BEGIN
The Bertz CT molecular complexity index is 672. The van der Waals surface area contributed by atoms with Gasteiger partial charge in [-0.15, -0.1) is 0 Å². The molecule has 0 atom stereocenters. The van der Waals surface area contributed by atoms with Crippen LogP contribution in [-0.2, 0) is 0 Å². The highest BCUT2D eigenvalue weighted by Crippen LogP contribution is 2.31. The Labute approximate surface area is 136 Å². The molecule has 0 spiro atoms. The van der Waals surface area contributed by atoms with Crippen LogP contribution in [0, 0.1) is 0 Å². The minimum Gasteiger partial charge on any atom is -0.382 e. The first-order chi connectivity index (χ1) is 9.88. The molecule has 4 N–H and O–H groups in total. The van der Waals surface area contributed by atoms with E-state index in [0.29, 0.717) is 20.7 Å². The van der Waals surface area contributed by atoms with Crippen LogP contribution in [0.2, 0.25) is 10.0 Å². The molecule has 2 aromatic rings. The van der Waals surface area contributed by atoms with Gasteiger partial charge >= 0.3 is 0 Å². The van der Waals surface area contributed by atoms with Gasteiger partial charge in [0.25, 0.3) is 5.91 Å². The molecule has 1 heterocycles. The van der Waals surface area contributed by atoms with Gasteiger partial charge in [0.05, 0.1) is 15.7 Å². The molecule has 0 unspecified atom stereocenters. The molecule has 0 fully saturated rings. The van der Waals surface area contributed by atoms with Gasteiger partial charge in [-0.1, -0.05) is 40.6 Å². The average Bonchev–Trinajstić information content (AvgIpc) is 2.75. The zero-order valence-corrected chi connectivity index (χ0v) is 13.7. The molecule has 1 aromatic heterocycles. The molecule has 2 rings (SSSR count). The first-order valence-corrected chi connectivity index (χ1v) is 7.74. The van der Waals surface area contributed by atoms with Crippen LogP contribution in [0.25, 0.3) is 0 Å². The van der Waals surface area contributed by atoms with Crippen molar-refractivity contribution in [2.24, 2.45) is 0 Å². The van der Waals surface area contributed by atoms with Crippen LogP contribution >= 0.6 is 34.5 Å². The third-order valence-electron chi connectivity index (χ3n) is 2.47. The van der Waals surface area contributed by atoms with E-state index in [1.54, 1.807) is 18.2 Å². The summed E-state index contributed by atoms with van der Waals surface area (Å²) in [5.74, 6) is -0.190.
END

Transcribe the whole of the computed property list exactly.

The Bertz CT molecular complexity index is 672. The van der Waals surface area contributed by atoms with Gasteiger partial charge in [-0.15, -0.1) is 0 Å². The molecule has 0 atom stereocenters. The van der Waals surface area contributed by atoms with Crippen LogP contribution in [-0.2, 0) is 0 Å². The highest BCUT2D eigenvalue weighted by Crippen LogP contribution is 2.31. The Labute approximate surface area is 136 Å². The molecule has 0 spiro atoms. The van der Waals surface area contributed by atoms with Crippen LogP contribution in [0, 0.1) is 0 Å². The minimum Gasteiger partial charge on any atom is -0.382 e. The first-order chi connectivity index (χ1) is 9.88. The molecule has 4 N–H and O–H groups in total. The van der Waals surface area contributed by atoms with E-state index in [0.29, 0.717) is 20.7 Å². The van der Waals surface area contributed by atoms with Crippen LogP contribution in [0.2, 0.25) is 10.0 Å². The molecule has 2 aromatic rings. The van der Waals surface area contributed by atoms with Gasteiger partial charge >= 0.3 is 0 Å². The van der Waals surface area contributed by atoms with Gasteiger partial charge in [0.25, 0.3) is 5.91 Å². The molecule has 1 heterocycles. The van der Waals surface area contributed by atoms with Gasteiger partial charge in [0.05, 0.1) is 15.7 Å². The molecule has 0 unspecified atom stereocenters. The molecule has 0 fully saturated rings. The van der Waals surface area contributed by atoms with Gasteiger partial charge in [-0.1, -0.05) is 40.6 Å². The average Bonchev–Trinajstić information content (AvgIpc) is 2.75. The zero-order valence-corrected chi connectivity index (χ0v) is 13.7. The molecule has 1 aromatic heterocycles. The molecule has 2 rings (SSSR count). The first-order valence-corrected chi connectivity index (χ1v) is 7.74. The van der Waals surface area contributed by atoms with Crippen LogP contribution in [0.25, 0.3) is 0 Å². The van der Waals surface area contributed by atoms with Crippen molar-refractivity contribution in [2.24, 2.45) is 0 Å². The van der Waals surface area contributed by atoms with Crippen LogP contribution >= 0.6 is 34.5 Å². The third-order valence-electron chi connectivity index (χ3n) is 2.47. The van der Waals surface area contributed by atoms with E-state index in [1.54, 1.807) is 18.2 Å². The summed E-state index contributed by atoms with van der Waals surface area (Å²) in [5.74, 6) is -0.190.